FILE PHOTO: Federal Reserve Board building on Constitution Avenue is pictured in Washington, U.S., March 19, 2019. REUTERS/Leah Millis
May 26, 2021
By Ann Saphir and Howard Schneider
WASHINGTON (Reuters) -Federal Reserve policymakers have begun to acknowledge they are closer to debating when to pull back some of their crisis support for the U.S. economy, even as they say it is still needed to bolster the recovery and employment.
“We are talking about talking about tapering,” San Francisco Federal Reserve Bank President Mary Daly told CNBC on Tuesday, referring to the potential reduction of the Fed’s $120 billion in monthly asset purchases. Those bond buys, together with near-zero interest rates, are aimed at easing borrowing costs and encouraging hiring and investment.
“I want to make sure that everyone knows that it’s not about doing anything now,” Daly added. She noted that while she is “bullish” about the fall, the economy is still more than 8 million jobs short of where it was before the pandemic, which is still not over. “Right now, policy is in a very good place….we need to be patient.”
Earlier Tuesday, Vice Chair Richard Clarida also opened the door to talking about the Fed doing less – at some point. “It may well be…there will come a time in upcoming meetings we will be at the point where we can begin to discuss scaling back the pace of asset purchases,” Clarida said on Yahoo Finance. “That was not the focus of the April meeting. It is going to depend on the flow of data.”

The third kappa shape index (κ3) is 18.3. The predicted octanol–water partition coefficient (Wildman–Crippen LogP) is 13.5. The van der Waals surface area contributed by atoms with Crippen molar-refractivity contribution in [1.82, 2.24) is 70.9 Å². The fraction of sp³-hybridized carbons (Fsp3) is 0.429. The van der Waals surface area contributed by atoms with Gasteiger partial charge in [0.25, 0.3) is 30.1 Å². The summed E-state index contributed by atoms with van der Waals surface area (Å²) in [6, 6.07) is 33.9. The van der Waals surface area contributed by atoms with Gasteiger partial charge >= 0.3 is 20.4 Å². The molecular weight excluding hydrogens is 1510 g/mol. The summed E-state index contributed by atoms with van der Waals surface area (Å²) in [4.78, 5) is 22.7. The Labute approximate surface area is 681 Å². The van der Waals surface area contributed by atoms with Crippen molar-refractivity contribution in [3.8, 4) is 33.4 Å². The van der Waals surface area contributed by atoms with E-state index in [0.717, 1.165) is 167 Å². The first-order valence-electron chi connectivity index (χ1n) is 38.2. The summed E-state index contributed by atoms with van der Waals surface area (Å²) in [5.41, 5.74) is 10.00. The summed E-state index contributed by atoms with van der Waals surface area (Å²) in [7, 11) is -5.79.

This suggestion that talking about tapering could become appropriate is a shift from just a month ago when Chair Jerome Powell said it was “not yet” time to even contemplate having that conversation.
Fed policymakers have promised to give markets plenty of notice before changing policy, to avoid a repeat of the “taper tantrum” spike in bond yields after former Fed Chair Ben Bernanke surprised markets by flagging a reduction to the Fed’s bond-buying in 2013.
Since their April meeting, two regional Federal Reserve bank presidents have publicly urged that the discussion begin soon, and others have highlighted the risks should a current round of price increases become a more embedded cycle of inflation.
The Fed has promised it won’t raise rates until the economy is back to full employment and it sees inflation reach 2% and poised to rise above that level.
That stance worries some analysts who believe the Fed has become too relaxed about inflation and is setting the stage for a painful round of abrupt, inflation-fighting interest rate increases that could also push the economy back into recession.
Most Fed policymakers have stuck to the view that the recent rise in inflation will prove transitory, given its origins in supply and labor market bottlenecks that will in time get worked out.
But not all are completely convinced. Speaking late Monday, Kansas City Fed President Esther George noted the “tremendous” amount of fiscal stimulus that has been pumped into the economy and said she is “not inclined to dismiss today’s pricing signals or to be overly reliant on historical relationships and dynamics in judging the outlook for inflation.”
Clarida on Tuesday said he believes that the Fed will be able to curb any outbreak of inflation with tough talk and more modest rate hikes that would allow economic growth to continue.
The Fed will get new inflation data on Friday, with forecasters expecting that prices for personal consumption goods excluding food and energy rose at a 2.9% annual rate in April. That would be the highest reading since June 1993 and beyond the Fed’s 2% inflation target.
The Fed meets next on June 15-16.
(Reporting by Howard Schneider and Ann Saphir; Editing by Cynthia Osterman)